Prior to his run in the summer of 1905 at Brighton he had earlier (pre Feb 05) set the hour record for motorcycles at 54 miles and 1058 yards.

Henri Cissac was not new to setting world records, as the cutting below from The Sydney Morning Herald of December 26th 1901 shows.

henri cissac 1901 world record

Below is a medal that Henri Cissac was awarded for a 1st place in a 1901 race - almost certainly the one above. Image kindly proved by the medals owner Skip Lane.

henri cissac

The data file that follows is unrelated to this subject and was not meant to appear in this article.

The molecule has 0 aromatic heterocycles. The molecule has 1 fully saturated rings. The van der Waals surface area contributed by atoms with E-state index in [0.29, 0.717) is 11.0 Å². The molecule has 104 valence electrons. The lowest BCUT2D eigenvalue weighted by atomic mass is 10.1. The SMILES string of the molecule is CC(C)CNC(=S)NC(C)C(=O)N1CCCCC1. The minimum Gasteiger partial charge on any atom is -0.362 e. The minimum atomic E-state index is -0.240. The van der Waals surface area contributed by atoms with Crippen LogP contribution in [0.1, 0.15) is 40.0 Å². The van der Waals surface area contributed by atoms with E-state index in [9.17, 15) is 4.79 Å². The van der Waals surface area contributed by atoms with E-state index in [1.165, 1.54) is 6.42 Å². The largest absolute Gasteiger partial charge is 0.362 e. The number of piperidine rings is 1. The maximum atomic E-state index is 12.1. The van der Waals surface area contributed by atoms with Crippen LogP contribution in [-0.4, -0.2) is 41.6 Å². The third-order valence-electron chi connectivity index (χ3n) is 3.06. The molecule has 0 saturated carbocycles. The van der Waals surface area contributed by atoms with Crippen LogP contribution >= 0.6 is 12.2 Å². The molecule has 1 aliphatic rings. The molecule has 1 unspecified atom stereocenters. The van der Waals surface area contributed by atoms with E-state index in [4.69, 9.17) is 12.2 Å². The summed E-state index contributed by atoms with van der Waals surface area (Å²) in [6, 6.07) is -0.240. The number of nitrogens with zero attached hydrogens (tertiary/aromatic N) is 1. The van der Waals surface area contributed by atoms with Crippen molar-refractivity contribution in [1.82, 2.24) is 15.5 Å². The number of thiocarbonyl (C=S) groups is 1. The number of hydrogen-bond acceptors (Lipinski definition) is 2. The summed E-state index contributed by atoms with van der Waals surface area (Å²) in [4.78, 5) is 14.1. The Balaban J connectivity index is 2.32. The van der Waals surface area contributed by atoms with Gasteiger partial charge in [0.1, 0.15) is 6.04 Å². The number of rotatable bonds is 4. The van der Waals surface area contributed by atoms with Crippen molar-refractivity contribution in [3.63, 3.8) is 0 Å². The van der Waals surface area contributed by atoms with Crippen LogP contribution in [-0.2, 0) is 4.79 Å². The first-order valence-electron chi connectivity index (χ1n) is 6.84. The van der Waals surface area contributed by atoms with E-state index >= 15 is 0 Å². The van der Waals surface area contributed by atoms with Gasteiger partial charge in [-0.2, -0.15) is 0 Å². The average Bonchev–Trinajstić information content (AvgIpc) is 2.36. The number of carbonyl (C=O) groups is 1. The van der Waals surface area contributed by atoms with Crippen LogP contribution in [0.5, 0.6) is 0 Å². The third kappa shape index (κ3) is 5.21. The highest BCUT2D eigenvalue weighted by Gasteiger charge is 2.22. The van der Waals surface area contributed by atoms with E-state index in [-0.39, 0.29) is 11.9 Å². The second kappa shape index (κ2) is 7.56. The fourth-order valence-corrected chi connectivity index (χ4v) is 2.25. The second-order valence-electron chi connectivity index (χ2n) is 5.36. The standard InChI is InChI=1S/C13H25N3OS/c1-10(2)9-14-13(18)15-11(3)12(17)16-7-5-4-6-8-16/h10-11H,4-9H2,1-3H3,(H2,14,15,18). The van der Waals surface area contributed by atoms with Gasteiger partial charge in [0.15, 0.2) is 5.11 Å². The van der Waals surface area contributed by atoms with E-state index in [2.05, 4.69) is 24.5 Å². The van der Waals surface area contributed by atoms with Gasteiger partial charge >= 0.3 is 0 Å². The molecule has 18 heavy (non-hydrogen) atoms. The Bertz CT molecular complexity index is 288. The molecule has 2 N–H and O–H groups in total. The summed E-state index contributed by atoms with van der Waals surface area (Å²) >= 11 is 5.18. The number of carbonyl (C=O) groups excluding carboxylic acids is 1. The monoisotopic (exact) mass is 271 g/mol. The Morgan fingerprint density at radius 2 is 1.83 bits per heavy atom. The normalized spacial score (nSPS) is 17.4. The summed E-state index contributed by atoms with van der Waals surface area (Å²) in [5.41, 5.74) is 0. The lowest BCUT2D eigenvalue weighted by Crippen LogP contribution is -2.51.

In August 1903 the papers reported "THE MILE-A-MINUTE. MARIC. The astonishing speed of a mile a min ute was actually attained by Cissac, the French rider, on the Buffalo track, Paris, recently,. under circumstances which are somewhat amusing. Marius the wonderful successful motor cyclist, was defeated by Cissac in a race for motor bicycles, but, feeling dissatisfied, straight away issued a challenge to all and sundry. On-the following day, while he was en joying an after-dinner siesta, Cissac burst into his apartment, and, throwing 200 fiancs on the table, exclaimed, "I'll take you on. Cover my money. We will run' the race now, within 10 minutes.", lie was not prepared just then, but Anzani, aniother rider, obtained permission. from :The-to use his motor bicycle, covered the deposits, and the combatants forthwith adjourned to 'the Buffalo track, followed by an excited throng, amongst whom was Major Taylor. Sixteen horse-power mo tors were used. A terrifice pace was set, the spectators, Major Taylor espe cially, becoming wildly excited. After a few laps had been run, Anzani, seeing hlis'opportunity, shot down in front of Cissae, who in turn was obliged to go up the banking; Then lie let his engine out, and covered three miles in 3min. 1 1-isee., eventually winning the match. After claiming the 400 francs, lie and his friends repaired to a cafe, where lie regaled them with champagne. The leg-driven bicycle continues to get faster and faster, so much so 'that in the light of to-day the attainment of a mile within the min ute does not seem to be without the realm of probability. As the best judges admit, it is almost entirely a matter of a good man and gilt edged pacing, and some day the right combination will be struck and the wonderful feat accomplished. It is interesting to recall that it is only a little more than 20 years since thel mile was ridden in 3min., and less than 10 years since J, S, Johnson put the record at 2min. Only last month Walthour rode the last mile of five in lmin 12sec. The present record for the mile 1 min 16sec., held by Coete" Clearly Cissac had a need for speed!